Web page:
Thanks for the chocolate, Kim - I know I'll learn from this, and it's much better that I do it now instead of at a meeting or from journal reviews, but I still feel crappy, and that's been happening a lot lately.

Ron Schott said...

Enjoy your chocolate, but savor the experience, too. This is something that almost everyone going to grad school gets to experience at some point, and the real test here is how you react to it. Sure it doesn't feel good now (and it may not ever) but recognizing it as an opportunity for growth and not recoiling into a defensive shell is the critical thing. It sounds like you're well on your way to making the best of it.

Now go and enjoy that chocolate!

Anonymous said...

I echo the other comments. It is just part of the postgraduate experience. I still cringe at the heap of dingos' kidneys that I delivered in my first talk as a postgrad. I wasn't ready, but it was, in retrospect, a good learning experience.

Oh, and you can get chocolate ale

Divalent said...

Actually, welcome to science! This is really what it is about, bouncing ideas off of other knowledgeable people before you submit the paper or are in front of a national meeting. (Usually it's better to run things by people in the hallway and over a beer first, but an "informal 20 minute talk" is not so bad).

The smart response to this is not to NOT give talks, but to talk about your work and ideas more. There is a reason they are referred to as colleagues.

Silver Fox said...

I think it takes guts - every time you do it - to stand up and present your ideas to any group, so way to go on the bravery side!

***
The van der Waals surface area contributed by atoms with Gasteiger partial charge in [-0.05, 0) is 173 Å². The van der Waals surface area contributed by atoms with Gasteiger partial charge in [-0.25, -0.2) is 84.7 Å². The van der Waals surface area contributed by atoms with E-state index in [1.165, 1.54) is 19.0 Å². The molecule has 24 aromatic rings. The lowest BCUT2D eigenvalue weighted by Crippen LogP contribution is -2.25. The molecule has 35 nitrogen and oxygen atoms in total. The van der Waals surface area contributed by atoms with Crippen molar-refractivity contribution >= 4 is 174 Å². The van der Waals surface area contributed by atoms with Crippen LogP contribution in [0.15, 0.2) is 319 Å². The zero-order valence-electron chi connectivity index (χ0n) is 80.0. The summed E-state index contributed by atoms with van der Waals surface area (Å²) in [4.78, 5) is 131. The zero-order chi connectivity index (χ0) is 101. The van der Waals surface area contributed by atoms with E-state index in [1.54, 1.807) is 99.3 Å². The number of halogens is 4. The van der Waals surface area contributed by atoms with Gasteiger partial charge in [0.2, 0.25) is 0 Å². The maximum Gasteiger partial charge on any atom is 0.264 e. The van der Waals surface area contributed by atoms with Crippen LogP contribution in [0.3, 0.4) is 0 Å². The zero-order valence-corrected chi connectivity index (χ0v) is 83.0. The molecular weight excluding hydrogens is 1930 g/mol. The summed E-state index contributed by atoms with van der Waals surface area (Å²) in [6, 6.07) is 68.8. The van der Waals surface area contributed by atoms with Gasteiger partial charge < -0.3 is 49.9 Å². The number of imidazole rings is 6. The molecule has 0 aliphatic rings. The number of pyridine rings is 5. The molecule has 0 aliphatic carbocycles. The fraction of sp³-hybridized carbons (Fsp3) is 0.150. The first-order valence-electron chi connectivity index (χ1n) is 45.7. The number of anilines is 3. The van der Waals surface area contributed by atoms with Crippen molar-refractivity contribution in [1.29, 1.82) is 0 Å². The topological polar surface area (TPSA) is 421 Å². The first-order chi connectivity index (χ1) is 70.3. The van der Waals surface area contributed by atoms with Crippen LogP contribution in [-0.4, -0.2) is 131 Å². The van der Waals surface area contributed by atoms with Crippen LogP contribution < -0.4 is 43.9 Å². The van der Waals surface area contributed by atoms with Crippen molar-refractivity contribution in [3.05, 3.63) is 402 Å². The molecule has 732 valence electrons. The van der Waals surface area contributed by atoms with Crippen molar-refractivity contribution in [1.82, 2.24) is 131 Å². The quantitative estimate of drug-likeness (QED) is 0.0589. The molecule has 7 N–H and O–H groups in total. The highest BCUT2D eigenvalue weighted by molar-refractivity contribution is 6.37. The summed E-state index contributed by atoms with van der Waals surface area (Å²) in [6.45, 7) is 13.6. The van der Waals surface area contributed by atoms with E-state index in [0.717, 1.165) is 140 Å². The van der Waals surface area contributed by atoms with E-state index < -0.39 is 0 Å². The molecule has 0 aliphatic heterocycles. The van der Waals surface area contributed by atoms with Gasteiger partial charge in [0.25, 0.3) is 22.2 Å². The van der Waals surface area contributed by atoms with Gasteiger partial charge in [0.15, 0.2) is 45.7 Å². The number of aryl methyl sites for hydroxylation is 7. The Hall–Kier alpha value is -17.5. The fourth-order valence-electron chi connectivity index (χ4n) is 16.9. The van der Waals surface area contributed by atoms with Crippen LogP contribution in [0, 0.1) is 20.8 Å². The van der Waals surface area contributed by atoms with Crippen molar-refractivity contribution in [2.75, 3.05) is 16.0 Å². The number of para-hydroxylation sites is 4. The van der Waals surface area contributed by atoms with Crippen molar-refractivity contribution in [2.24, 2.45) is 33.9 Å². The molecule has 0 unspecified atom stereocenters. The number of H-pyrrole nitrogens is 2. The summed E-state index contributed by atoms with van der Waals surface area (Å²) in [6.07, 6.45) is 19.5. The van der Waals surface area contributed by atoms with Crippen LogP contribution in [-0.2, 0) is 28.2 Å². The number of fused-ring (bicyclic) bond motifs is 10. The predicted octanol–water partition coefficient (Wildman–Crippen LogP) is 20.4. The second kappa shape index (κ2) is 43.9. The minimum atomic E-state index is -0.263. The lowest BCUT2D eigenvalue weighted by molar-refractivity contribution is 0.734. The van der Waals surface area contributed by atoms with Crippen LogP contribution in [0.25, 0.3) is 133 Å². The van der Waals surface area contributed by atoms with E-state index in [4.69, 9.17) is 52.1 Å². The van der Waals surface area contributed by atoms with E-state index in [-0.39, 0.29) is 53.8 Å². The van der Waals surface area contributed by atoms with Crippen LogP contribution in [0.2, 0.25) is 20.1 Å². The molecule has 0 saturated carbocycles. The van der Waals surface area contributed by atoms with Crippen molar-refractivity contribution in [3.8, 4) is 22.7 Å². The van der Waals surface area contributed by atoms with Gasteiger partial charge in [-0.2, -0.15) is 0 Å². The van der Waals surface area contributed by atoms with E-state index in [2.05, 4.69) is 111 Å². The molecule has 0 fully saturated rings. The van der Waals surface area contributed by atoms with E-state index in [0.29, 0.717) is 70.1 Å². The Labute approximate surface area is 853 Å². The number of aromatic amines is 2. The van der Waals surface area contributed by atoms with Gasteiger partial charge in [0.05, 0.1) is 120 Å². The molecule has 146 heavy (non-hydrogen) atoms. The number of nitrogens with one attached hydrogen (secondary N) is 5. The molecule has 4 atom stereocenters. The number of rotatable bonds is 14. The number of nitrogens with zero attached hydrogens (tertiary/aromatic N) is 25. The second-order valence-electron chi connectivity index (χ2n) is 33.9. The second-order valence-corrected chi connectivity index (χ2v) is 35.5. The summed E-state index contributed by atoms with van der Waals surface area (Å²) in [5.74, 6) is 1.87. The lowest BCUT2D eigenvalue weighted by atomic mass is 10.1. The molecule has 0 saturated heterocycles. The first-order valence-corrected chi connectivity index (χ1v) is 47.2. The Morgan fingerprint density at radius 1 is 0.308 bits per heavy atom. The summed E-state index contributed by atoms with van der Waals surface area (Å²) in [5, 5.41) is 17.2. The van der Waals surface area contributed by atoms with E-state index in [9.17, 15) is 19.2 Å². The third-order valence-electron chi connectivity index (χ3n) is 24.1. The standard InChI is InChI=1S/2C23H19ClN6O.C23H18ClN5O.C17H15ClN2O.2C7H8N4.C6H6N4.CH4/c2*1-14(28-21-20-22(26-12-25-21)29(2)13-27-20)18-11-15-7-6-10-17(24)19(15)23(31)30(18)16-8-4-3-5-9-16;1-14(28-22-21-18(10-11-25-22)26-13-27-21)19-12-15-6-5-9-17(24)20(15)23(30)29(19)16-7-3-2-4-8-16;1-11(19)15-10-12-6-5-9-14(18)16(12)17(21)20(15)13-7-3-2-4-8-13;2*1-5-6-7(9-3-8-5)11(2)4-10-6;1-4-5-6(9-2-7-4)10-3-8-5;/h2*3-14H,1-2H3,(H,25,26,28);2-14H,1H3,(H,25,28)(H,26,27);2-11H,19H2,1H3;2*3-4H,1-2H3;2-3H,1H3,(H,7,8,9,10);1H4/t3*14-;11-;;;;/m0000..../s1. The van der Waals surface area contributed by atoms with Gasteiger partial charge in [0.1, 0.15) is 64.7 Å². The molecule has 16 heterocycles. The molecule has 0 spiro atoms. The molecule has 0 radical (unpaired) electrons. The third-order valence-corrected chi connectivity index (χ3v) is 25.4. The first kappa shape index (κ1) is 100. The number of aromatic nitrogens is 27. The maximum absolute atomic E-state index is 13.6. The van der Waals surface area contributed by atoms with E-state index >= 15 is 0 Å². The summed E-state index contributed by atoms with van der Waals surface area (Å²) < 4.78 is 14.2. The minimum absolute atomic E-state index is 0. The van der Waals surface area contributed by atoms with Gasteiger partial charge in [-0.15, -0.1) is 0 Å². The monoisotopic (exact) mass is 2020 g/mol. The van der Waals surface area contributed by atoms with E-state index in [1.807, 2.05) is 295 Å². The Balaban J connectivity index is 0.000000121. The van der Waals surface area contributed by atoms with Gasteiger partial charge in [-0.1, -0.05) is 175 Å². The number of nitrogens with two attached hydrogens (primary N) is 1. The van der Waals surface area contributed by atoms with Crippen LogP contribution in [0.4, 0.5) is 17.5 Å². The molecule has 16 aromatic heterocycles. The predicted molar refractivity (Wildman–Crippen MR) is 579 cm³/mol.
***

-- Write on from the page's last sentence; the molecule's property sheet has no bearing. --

In the future you can bounce your ideas off other people besides your one undergrad advisor. Even a thesis advisor can be wrong - and at the very least, you will get a read on what comments and questions might come up after the talk, and you'll have a better idea about how to address them.

And hey, sometimes the getting shot down might happen when your ideas are very good, and you will want to go back to work on your topic/area and get more ammunition for them!

[It's good to know about the chocolate beer!]

Lockwood said...

Hope you're feeling better, TC. Your post hit a pretty deep chord in me, and I've been thinking about it since I read it yesterday. I wanted to see what others said in the comments, and I wanted to give my thoughts time to gel. I have posted a "comment," if you will, at his post

Again, I hope you're feeling better; I can tell you love you some volcanoes (I'm pretty fond of them too- and Oregon's lousy with them). That by itself will get you far. Most of my professional exerience is in science education, and I can tell you've got what you need to plow through this. Gad, I hate seeing students hurting... good luck.

Geology Happens said...

I will add my name to the "been there and cried a lot" list. I thought I had it nailed...nope I didn't. Enjoy Kim's chocolate and Callan's beer

Lockwood said...

Have some more chocolate. How to eat M&M's in a way that benefits the world.

Chuck said...

I had that happen to me at an invited talk after grad school. I was presenting the extra experiments I ran after completion just to check on something, and they were done using an instrument I didn't use much for my PhD, so I didn't realize what technical details were or weren't important... until the hands went up.

as +2 says, welcome to science.